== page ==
Dietary and Lifestyle Factors Associated With Metabolic Syndrome in Urban Middle-Aged Women of Babol City, Mazandaran Province, Iran
Delavar, Mouloud Agajani (2009) Dietary and Lifestyle Factors Associated With Metabolic Syndrome in Urban Middle-Aged Women of Babol City, Mazandaran Province, Iran. Masters thesis, Universiti Putra Malaysia.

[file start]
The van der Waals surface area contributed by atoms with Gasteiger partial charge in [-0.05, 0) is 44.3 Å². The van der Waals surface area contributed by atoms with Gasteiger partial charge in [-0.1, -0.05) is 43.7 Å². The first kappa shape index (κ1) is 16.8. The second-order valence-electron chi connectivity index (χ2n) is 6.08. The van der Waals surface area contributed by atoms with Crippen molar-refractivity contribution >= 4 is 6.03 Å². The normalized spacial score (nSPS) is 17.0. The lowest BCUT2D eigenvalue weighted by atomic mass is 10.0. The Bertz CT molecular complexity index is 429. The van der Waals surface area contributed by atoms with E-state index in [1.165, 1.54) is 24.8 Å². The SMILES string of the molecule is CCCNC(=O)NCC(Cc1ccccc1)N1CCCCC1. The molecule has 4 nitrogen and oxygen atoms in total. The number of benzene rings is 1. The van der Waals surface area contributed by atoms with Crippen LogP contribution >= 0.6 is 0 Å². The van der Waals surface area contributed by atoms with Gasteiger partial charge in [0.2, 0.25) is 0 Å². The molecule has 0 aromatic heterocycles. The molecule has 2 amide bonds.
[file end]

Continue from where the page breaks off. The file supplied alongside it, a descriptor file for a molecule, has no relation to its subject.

Metabolic syndrome is a cluster of interconnected cardiovascular risk factors. Existing data suggest that it has reached an alarming rate, and it is found more common in women than in men. Obesity plays a central role in metabolic syndrome and it has become a common factor among Iranian women. Accordingly, it is important to elucidate both lifestyle and dietary factors to the development of metabolic syndrome among middle-aged women so as to prevent and manage the syndrome in a much better way. The research design of the present thesis was a population-based cross-sectional study, and the criteria by the NCEP ATP III were used to classify subjects with metabolic syndrome. Meanwhile, their physical activities were measured using the original International Physical Activity Questionnaires Long form. Food frequency questionnaire (FFQ) was also used in assessing individual’s habitual intake. A total of 984 individuals, aged 30-50 year old from fourteen active urban primary healthcare centres in Babol (Iran), were selected using a systematic random sampling method and sampling proportionate to size. Thus, lifestyle factors associated with metabolic syndrome were analyzed. Among the Babolian middle-aged women living in the urban area, the prevalence of metabolic syndrome was found to be 31.0 %. Overweight and abdominal obesity were also observed, and these were found around 38.0 % and 76.6 %, respectively. Older age, higher waist circumference, higher systolic and diastolic blood pressure, low education level, housewife and occupation (technician) were found to be associated with the increased odds of metabolic syndrome. Nevertheless, the adjusted odds ratio (OR) showed no significant associations between metabolic syndrome and smoking or the exposure to cigarette smoking. The moderate intensity of the physical activities was positively associated with systolic blood pressure (rho=0.07, p=0.03), cholesterol (rho=0.07, p=0.04), and triglyceride (rho=0.67, p=0.04). Meanwhile, vigorous physical activity was inversely correlated with waist circumference (rho=-0.07, p=0.04). Their total physical activity was found to be positively correlated with triglyceride (rho=0.09, p= 0.01), but was inversely correlated with HDL-cholesterol (rho=-0.07, p=0.04). The chi-square test did not reveal any statistically significant difference in the levels of the physical activities between these women, either with or without metabolic syndrome. The mean total kilocalories consumed per day were 2965. The study also suggests that a good dietary pattern which is rich in fruit, legumes, vegetables, cereals, and fish (component 1), as well as the high intakes of dairy products and eggs (component 4) decrease the likelihood of metabolic syndrome. The adjusted OR for metabolic syndrome in women with low fat intake was significantly higher than in those women with high and moderate fat intake (OR=2.923; 95% CI=1.36, 6.28). The risk of metabolic syndrome for women in the first quartile category of calcium was found to be higher than those in the highest quartile (OR=13.200; 95% CI =7.94, 21.93), and in the lowest category of black tea was indicated as lower than those in the highest categories (OR=0.181; 95% CI =0.11, 0.31). The findings of the present study indicated that a high prevalence of obesity and metabolic syndrome was identified among the middle-aged women, making this syndrome one of the major public health problems in Babol. Therefore, it is necessary to emphasize on the benefits of lifestyle modifications, including weight loss, and the intakes or consumption of more fruit, legumes, vegetables, cereals, fish, dairy products, and the increase in the intakes of food containing calcium in reducing the risk of metabolic syndrome.
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